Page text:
Wondering if Zoom would work for you?
Try this Zoom recording of "The Private Investigator – An American
Zoom Recording - An American Original
we will investigate the development of the uniquely American private
detective novel. Along the way, we will use these books to view America
at a moment in time when everything seems to be changing fast – the
The first half
of the program features pictures and places of ‘where we were’ in the
1920s when Hammett was formulating this American art form that will
spread around the world!
Eye: America's Contribution to Literature
October of 1923 Dashiell Hammett places in the pages
of Black Mask magazine "Arson Plus" - the first Continental Op
adventure. The story is told in first person narrative with sparse,
direct action statements. The writing commands your attention. We the
readers see it all through the eyes of a thirty-something operative for
the Continental Detective agency, a man whose name we will never know.
We experience every step as the case unwinds, and feel not only the
excitement of the chase, but also the Op's sore feet.
This honest if
overweight Operative - the Op - will win over the readers with smart
decisions and keen observations. The Op will go on to star in 28 stories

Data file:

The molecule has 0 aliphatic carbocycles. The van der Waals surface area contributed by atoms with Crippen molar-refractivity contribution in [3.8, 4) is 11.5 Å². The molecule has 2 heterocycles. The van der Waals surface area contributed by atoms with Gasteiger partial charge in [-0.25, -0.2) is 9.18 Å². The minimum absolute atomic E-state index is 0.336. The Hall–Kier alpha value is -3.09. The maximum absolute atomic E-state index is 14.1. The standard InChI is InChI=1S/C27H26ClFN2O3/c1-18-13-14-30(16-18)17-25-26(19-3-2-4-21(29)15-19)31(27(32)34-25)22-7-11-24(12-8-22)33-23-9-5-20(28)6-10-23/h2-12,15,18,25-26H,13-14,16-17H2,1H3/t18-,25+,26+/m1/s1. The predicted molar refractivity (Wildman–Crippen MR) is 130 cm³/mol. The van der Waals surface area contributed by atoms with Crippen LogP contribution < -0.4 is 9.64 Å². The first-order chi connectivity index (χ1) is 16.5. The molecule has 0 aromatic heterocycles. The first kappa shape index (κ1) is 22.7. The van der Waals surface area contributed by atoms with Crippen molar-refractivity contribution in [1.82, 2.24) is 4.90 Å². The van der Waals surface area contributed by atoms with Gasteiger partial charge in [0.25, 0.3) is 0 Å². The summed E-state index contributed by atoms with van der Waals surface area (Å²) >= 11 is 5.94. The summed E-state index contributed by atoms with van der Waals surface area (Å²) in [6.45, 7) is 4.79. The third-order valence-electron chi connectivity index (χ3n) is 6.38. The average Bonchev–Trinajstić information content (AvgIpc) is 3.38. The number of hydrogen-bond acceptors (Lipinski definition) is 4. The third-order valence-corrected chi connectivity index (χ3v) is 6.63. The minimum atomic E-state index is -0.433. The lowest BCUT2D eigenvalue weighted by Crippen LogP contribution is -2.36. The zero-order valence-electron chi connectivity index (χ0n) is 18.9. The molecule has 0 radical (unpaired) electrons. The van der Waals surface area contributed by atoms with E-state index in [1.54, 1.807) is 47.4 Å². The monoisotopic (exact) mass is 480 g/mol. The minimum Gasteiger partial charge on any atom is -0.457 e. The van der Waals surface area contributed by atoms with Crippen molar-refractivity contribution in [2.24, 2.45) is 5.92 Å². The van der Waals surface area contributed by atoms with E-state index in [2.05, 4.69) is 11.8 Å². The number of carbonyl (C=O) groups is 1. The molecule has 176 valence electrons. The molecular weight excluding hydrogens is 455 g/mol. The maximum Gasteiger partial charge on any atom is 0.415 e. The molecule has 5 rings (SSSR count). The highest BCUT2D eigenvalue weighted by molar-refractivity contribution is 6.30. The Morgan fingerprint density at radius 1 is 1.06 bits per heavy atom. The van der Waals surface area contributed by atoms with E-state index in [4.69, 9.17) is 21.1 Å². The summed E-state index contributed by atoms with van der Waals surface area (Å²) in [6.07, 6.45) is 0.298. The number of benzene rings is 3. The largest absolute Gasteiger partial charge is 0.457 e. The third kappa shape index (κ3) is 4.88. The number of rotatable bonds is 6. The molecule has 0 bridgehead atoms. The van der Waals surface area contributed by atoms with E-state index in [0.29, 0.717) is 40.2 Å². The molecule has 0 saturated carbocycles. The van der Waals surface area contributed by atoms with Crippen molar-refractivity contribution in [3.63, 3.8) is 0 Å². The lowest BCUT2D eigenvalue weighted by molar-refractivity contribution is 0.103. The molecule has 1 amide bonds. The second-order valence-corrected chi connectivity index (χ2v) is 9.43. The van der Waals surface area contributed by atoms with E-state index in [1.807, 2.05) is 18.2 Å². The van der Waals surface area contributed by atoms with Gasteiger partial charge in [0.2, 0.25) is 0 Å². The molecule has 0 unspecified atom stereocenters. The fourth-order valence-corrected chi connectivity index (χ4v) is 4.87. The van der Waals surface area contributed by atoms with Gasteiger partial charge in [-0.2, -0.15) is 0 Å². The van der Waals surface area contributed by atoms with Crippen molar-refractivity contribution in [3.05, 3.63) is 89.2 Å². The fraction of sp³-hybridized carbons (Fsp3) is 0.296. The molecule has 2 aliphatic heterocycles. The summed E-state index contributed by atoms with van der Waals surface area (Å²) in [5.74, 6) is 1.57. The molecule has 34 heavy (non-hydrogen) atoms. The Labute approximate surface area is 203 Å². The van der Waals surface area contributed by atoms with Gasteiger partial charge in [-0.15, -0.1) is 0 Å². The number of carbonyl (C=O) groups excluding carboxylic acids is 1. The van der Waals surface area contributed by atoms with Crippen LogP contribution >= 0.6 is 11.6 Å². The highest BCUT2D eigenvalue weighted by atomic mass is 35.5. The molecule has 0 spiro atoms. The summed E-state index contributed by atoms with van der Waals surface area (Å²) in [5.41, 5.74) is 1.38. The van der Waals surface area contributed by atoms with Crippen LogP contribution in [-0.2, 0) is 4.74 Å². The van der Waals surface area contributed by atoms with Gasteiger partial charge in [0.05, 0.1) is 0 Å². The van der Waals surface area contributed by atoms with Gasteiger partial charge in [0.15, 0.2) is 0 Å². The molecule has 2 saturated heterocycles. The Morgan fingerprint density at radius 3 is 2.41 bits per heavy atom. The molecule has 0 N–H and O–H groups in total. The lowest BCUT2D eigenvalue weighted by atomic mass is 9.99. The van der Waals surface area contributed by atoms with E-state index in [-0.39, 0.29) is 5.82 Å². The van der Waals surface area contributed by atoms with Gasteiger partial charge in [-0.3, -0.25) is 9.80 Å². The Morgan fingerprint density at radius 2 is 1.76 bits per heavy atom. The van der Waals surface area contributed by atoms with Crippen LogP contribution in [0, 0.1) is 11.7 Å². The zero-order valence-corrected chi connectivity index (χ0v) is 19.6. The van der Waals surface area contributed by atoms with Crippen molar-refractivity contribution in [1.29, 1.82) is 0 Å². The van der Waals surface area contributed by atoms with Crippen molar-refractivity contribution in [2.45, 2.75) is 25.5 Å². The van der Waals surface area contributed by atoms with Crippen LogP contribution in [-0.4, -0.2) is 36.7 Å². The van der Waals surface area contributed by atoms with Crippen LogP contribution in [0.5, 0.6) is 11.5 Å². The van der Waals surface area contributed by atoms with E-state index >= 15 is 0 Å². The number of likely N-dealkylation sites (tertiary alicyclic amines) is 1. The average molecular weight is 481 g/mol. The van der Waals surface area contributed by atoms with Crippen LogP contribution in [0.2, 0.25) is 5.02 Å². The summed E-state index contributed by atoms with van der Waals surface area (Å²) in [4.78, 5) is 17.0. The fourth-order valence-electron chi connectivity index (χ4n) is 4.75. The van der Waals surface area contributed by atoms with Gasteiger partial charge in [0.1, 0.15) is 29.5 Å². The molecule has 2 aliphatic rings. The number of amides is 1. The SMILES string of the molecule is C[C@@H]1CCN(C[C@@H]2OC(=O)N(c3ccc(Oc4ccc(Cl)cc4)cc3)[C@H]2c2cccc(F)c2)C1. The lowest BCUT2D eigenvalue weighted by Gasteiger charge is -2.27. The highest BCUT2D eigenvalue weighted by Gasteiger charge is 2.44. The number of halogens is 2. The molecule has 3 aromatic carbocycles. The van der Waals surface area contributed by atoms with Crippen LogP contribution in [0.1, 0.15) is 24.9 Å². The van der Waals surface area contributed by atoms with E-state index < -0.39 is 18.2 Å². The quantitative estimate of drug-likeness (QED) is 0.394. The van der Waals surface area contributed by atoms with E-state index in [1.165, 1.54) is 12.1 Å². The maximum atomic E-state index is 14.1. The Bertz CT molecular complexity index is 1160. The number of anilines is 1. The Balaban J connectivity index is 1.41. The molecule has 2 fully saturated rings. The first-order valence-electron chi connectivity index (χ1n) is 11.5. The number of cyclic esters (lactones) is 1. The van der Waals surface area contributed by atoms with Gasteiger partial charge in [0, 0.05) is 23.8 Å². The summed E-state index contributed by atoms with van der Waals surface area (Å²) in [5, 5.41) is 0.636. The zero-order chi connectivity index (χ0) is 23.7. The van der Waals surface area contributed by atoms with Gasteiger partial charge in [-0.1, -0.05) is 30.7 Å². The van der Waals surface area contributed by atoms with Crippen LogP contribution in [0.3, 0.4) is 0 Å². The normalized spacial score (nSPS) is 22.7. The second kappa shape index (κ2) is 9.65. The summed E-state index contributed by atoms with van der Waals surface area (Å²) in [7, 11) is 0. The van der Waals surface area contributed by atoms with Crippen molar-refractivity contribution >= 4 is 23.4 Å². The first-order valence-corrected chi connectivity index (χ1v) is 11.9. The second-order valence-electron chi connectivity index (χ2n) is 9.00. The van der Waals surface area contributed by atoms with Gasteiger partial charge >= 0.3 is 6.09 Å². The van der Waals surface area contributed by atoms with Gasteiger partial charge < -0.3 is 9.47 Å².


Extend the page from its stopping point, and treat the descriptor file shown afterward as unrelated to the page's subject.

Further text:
and two novels!
Plus," "Slippery Fingers," and "Crooked Souls," all following in quick
order in the pages of Black Mask, Hammett begins to create a new wholly
American detective story, with new rules, new expectations, and new
style. Within a year, he is already the accepted master of the new genre
of action oriented detective stories with 'hardboiled' operatives whose
see the world through clear eyes in the unromantic era following the
1920-1940, Hammett started with the characters Continental Op, Sam
Spade, and the Thin Man. Raymond Chandler then followed in Hammett's
footsteps with the character Philip Marlowe. These stories set readers
on the edge of their seats in the 1920s, both in books and in the
subsequent movies. "The Maltese Falcon" was filmed three times before
they found the right person to play Sam Spade. Bogart put his stamp on
Spade, and then went on to play the ultra-cool Philip Marlowe in
Chandler’s “The Big Sleep.”
Today, more people know the movies than the books, but it was the
authors that created this new form of fiction. We will see how these
characters, and this new art form took over the world. Along the way we
will answer how the books compare to the movies, and what influence do
the books, characters, authors, and stories have on our time? That is
the mystery we are attempting to unravel as we investigate the Private
Eye: America's Contribution to Literature!
"Russ is outstanding. He uses numerous, flexible learning approaches to
accommodate the adult learner.
His students consistently comment on his mastery of material!"
– Dr. Lyn Brodersen, Scott Community College
Why Hire Russ
Gifford?| Connect with Russ Gifford